The ancestors of the first family to use the name Dolles lived among the ancient Scottish people called the Picts
. The Dolles family lived in a place named Dallas in Moray, near the royal burgh of Forres. The place name Dallas comes from the Gaelic dail
or "meadow," and fas
or "dwelling." Another source claims "this place takes its name from the two Gaelic words dale, a vale or plain, and uis, contracted from uisge, water." CITATION[CLOSE]
Lewis, Samuel, A Topographical Dictionary of Scotland. Institute of Historical Research, 1848, Print.
Early Origins of the Dolles family
The surname Dolles was first found in Moray. "The first of the family was Willelmus de Rypeley, an Englishman, who obtained a grant or confirmation of the lands of Dolays Mykel from William the Lion. Archebaldus de Doleys appears as juror on an inquisition on the lands of Mefth in 1262." CITATION[CLOSE]
Black, George F., The Surnames of Scotland Their Origin, Meaning and History. New York: New York Public Library, 1946. Print. (ISBN 0-87104-172-3)
Sir William de Doleys, knight, was living in 1286; and in 1367 appears John de Dolais, Thane of Cromdale.
Early History of the Dolles family
This web page shows only a small excerpt of our Dolles research.Another 102 words (7 lines of text) covering the years 1292, 1600, 1756, 1824 and are included under the topic Early Dolles History in all our PDF Extended History products and printed products wherever possible.
Dolles Spelling Variations
In the Middle ages, spelling and translation were not yet regulated by any general rules. spelling variations
in names were common even among members of one family unit. Dolles has appeared Dallas, Doleys, Dolas, Dolles, Dulles, Dallass, Dolays, Dalhouse and many more.
Early Notables of the Dolles family (pre 1700)
More information is included under the topic Early Dolles Notables in all our PDF Extended History products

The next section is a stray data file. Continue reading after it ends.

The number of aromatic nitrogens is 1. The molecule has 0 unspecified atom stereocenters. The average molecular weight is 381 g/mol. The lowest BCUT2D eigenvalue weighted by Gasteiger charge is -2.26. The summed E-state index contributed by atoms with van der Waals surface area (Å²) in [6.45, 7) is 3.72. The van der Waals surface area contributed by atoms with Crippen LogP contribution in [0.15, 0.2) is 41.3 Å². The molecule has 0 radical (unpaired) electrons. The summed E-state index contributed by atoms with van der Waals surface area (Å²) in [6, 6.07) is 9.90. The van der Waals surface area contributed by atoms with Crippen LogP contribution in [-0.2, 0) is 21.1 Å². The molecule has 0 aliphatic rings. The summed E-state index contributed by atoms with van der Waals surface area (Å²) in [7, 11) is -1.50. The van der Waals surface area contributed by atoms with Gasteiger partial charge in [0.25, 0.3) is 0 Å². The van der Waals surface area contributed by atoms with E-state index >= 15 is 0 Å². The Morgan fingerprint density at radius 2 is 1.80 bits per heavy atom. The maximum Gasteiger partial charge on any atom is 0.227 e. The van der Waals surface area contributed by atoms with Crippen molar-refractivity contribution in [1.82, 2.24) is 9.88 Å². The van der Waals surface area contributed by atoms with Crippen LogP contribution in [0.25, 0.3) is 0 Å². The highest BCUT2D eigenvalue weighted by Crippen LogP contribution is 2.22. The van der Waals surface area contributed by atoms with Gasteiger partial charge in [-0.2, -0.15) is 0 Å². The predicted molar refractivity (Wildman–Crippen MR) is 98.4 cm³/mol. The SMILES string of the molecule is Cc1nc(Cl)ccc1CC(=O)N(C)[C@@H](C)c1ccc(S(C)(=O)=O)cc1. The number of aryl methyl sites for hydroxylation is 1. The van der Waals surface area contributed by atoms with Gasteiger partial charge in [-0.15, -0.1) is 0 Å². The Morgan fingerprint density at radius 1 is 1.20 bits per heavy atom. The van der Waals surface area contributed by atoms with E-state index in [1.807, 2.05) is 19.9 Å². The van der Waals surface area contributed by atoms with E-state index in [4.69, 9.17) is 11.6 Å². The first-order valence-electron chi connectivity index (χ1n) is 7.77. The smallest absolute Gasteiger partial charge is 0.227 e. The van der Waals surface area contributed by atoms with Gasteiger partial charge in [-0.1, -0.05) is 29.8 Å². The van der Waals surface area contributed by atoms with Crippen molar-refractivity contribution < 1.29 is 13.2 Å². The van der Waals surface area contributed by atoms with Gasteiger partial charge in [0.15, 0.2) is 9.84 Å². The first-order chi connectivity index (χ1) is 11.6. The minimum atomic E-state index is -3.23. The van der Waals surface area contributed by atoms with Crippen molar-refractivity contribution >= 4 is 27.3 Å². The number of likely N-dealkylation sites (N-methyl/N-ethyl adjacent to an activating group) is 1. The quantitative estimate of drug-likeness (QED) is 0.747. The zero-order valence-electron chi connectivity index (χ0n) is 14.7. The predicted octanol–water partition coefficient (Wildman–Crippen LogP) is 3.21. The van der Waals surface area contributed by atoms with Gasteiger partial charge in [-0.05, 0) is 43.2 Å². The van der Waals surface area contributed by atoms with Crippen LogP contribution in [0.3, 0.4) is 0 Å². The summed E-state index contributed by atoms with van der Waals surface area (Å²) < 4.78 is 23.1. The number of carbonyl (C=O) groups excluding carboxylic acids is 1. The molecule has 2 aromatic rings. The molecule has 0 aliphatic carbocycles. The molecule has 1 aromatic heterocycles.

and printed products wherever possible.
Migration of the Dolles family to Ireland
Some of the Dolles family moved to Ireland
, but this topic is not covered in this excerpt.Another 73 words (5 lines of text) about their life in Ireland is included in all our PDF Extended History products and printed products wherever possible.
Migration of the Dolles family to the New World and Oceana
Faced by this persecution and the generally unstable political climate of those days, many Scots chose to leave their homeland for Ireland
, and North America in search of greater opportunity and freedom. The colonies across the Atlantic were the most popular choice, but a passage there was neither cheap nor easily suffered. Passengers arrived sick and poor, but those who made it intact often found land and more tolerant societies in which to live. These brave settlers formed the backbone of the burgeoning nations of Canada and the United States. It is only this century that the ancestors of these families have begun to recover their collective identity through the patriotic highland games and Clan
societies that have sprung up throughout North America. Research into early immigration and passenger lists revealed many immigrants bearing the name Dolles: Alexander Dallas who settled in Jamaica in 1775; Jacob, John, Joseph, Mathew, Samuel, Thomas, and William Dallas all arrived in Philadelphia, Pennsylvania between 1830 and 1865.
The Dolles Motto
The motto was originally a war cry or slogan. Mottoes first began to be shown with arms in the 14th and 15th centuries, but were not in general use until the 17th century. Thus the oldest coats of arms generally do not include a motto. Mottoes seldom form part of the grant of arms: Under most heraldic authorities, a motto is an optional component of the coat of arms, and can be added to or changed at will; many families have chosen not to display a motto.
Motto: Semper paratus
Motto Translation: Always prepared.
Dolles Family Crest Products
- ^ Lewis, Samuel, A Topographical Dictionary of Scotland. Institute of Historical Research, 1848, Print.
- ^ Black, George F., The Surnames of Scotland Their Origin, Meaning and History. New York: New York Public Library, 1946. Print. (ISBN 0-87104-172-3)